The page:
Preferably pistons 1 and 2 are arranged in cylinder 7 on a screw spindle 11 provided with contrarotating threads 9 and 10, respectively, screw spindle 11 being a hollow shaft. As screw spindle 11 is turned, pistons 1 and 2 are moved in opposite directions 12 and 13, respectively, whereby component A issues through several slots 18 provided at the end of screw spindle 11, and then directly from the cartridge outlet or nozzle 14 while component B issues from chamber 6 through one or more principally radial bores 16 of screw spindle 11, the radial bores 16 being next to the longitudinal cylinder wall 15, into and through component line 8 to the mixer means 3. Preferably cylinder 7 has a vent hole 17 radially outside center 4, by means of which air enters and the formation of a vacuum due to the oppositely directed movement of pistons 1 and 2 is prevented.
Mixer means 3 can comprise a static mixing tube that can be attached to outlet 14 for mixing the two components A and B.
The static mixing tube could comprise any of the various tubes known to the art having internal configurations which cause components to admix during passage. For example, the static mixing tube may have stators 3' positioned substantially perpendicularly to the wall of the tube.
Outlet 14 can also be designed in an advantageous manner as an elastic part or member 14' in such a way that one component, for example component B, can only issued under a certain minimum pressure. Elastic part 14' would also prevent, among other things, any undesired reaction of the components by penetration into the other respective chamber or by premature admixture.
The mixing ratio of components A and B can be predetermined, depending on the selection of the ratio of the pitches of threads 9 and 10 in such a way that the correct or optimum ratio is obtained automatically upon actuation. The length of chambers 5 and 6 is preferably so adapted to threads 9 and 10 that the two pistons 1 and 2 arrive simultaneously at the respective cylinder ends when screw spindle 11 is operated.
In the design of the device according to FIG. 1 as a large cartridge, one longitudinal end of screw spindle 11, preferably the end opposite mixer means 3, is provided with an extension 19, for example, a coupling or a socket, for attaching a motor drive. It is also possible to drive the device with a home appliance, such as, for example, an electric drill.
In the embodiment of the invention represented in FIG. 2, separate cylinder pots 21 and 22 contain, or define, chambers 5 and 6, respectively. In cylinder pot 21 with component A, piston 23 is secured to a hollow shaft 24 by means of, for example, a compression joint. A second piston 25 is pushed over hollow shaft 24. Second piston 25 seals toward the wall of cylinder pot 21, while piston 23 seals from another cylinder container or cylinder pot 22. The outside diameter of the second cylinder pot 22 should be at least slightly smaller than the inside diameter of the first cylinder pot 21. At the end of hollow shaft 24 are provided several slots 26 through which component A can be forced by pressure on the second cylinder pot 22. At the same time, component B issues through hollow shaft 24. Components A and B are admixed during passage through mixing means such as static mixing tube 29, which can be screwed, i.e., threaded, onto protruding end or nozzle 28 of hollow shaft 24. Air can enter the space between pistons 23 and 25 through air gap 27 between cartridge parts or cylinder pots 21 and 22, so that no vacuum can be formed when the device, which can also be called a cartridge, is operated.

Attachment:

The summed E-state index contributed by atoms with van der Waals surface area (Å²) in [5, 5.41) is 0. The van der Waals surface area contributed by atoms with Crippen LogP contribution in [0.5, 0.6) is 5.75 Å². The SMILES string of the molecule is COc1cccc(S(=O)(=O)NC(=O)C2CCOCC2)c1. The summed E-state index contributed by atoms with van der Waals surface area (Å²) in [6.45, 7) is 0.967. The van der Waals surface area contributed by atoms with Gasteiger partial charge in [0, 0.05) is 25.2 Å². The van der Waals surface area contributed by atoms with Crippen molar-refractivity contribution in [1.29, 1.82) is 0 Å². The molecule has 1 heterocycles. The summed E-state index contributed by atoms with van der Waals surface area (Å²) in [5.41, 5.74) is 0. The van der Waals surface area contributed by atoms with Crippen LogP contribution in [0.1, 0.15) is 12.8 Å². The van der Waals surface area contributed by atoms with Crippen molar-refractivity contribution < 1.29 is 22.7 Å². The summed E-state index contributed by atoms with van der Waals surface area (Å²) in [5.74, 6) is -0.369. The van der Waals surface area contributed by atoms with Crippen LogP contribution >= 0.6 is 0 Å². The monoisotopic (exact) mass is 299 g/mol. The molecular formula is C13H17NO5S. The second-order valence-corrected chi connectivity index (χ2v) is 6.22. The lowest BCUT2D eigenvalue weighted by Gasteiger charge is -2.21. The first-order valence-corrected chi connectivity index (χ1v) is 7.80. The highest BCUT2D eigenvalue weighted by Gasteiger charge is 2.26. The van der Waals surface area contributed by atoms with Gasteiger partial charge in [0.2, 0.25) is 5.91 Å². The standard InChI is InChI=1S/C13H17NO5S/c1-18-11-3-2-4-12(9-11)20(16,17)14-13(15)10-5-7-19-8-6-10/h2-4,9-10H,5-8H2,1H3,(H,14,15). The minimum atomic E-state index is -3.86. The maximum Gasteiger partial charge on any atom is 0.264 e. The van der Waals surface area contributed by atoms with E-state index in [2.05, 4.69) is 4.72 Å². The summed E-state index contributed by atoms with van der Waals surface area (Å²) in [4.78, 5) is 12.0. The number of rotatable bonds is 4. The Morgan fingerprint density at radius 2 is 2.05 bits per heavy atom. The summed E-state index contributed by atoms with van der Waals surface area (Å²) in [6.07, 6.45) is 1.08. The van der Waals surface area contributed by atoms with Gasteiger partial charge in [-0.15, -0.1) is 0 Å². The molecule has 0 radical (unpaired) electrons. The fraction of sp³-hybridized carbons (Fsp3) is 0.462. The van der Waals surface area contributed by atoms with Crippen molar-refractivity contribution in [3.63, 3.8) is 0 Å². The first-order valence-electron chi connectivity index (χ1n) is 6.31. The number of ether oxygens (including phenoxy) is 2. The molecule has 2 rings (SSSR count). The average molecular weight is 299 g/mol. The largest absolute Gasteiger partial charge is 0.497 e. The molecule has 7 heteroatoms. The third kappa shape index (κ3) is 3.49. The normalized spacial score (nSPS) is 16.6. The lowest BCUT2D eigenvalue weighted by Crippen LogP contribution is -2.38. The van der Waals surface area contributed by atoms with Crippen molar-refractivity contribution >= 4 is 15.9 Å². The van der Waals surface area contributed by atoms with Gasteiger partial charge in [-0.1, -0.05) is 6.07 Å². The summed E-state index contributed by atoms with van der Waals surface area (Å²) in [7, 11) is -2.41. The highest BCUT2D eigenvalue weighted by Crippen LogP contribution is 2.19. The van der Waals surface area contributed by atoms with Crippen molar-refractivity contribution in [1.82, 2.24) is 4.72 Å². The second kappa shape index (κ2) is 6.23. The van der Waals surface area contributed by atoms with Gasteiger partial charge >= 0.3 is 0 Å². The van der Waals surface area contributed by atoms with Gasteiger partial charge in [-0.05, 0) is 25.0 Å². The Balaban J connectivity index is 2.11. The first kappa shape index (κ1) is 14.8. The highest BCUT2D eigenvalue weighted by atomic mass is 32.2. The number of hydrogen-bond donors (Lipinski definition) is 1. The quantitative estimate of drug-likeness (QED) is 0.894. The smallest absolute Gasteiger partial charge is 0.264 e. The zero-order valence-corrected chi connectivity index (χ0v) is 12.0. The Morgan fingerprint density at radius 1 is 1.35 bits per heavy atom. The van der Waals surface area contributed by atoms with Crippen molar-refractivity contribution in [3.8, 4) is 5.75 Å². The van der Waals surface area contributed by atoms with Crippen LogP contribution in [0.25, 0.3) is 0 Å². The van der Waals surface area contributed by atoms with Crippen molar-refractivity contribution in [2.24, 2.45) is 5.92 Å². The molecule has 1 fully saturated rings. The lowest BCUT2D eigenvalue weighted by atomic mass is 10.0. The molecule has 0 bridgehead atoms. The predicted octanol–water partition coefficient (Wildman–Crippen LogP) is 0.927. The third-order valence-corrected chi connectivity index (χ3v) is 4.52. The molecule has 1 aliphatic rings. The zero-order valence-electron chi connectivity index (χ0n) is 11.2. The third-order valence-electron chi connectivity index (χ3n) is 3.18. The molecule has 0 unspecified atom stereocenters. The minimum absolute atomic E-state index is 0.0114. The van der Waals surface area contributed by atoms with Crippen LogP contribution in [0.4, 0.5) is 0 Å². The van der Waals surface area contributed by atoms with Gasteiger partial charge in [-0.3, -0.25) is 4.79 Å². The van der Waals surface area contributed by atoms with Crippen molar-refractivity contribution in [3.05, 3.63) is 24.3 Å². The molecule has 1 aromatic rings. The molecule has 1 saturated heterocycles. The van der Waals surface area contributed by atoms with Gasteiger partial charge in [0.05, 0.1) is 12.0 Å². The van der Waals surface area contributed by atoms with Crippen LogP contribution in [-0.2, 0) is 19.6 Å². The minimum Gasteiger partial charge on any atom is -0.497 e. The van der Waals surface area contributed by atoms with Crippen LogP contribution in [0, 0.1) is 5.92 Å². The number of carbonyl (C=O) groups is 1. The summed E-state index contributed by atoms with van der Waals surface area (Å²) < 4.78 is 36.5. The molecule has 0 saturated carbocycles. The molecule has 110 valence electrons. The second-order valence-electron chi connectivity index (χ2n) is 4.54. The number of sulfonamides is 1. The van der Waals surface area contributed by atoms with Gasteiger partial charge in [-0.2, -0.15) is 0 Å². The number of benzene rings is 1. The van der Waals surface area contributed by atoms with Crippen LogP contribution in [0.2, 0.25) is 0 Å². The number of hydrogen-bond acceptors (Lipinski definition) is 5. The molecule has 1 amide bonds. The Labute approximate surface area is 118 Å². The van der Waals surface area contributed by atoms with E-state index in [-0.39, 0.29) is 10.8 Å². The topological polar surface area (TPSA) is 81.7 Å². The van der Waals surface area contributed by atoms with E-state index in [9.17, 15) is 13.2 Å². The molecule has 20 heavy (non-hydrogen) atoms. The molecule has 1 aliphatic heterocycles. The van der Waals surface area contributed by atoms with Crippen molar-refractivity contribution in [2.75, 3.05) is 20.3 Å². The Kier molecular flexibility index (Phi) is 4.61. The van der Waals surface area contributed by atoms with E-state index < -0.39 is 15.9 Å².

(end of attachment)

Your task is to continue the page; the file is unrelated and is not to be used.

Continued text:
In addition to the conventional way, the device according to the invention can primarily be filled through the component outlets.
In FIG. 3, the device according to the invention represented is a variant of the device in FIG. 2. Here, piston 25' is an integral part of cylinder pot 22 and mixer means 29' is attached to nozzle 28'. This embodiment permits an even easier prefabrication of the two cylinder pots 21 and 22, while preserving the advantages of the device shown in FIG. 2.
The embodiments of this invention are preferably cylindrical in shape, although the embodiments shown in FIGS. 2 and 3 could be rectangular, square, or oval in latitudinal cross-section. Cylindrical shapes would be easier to manufacture and use. The cartridges of the invention can be virtually any size. Preferably each chamber will be from about 2 to 5 times longer than its diameter. The cartridges may, in actual application, be from about 1 to 6 inches in diameter and from about 6 to 30 inches in length.
The preceding specific embodiments are illustrative of the practice of the invention. It is to be understood, however, that other expedients known to those skilled in the art or disclosed herein, may be employed without departing from the spirit of the invention or the scope of the appended claims.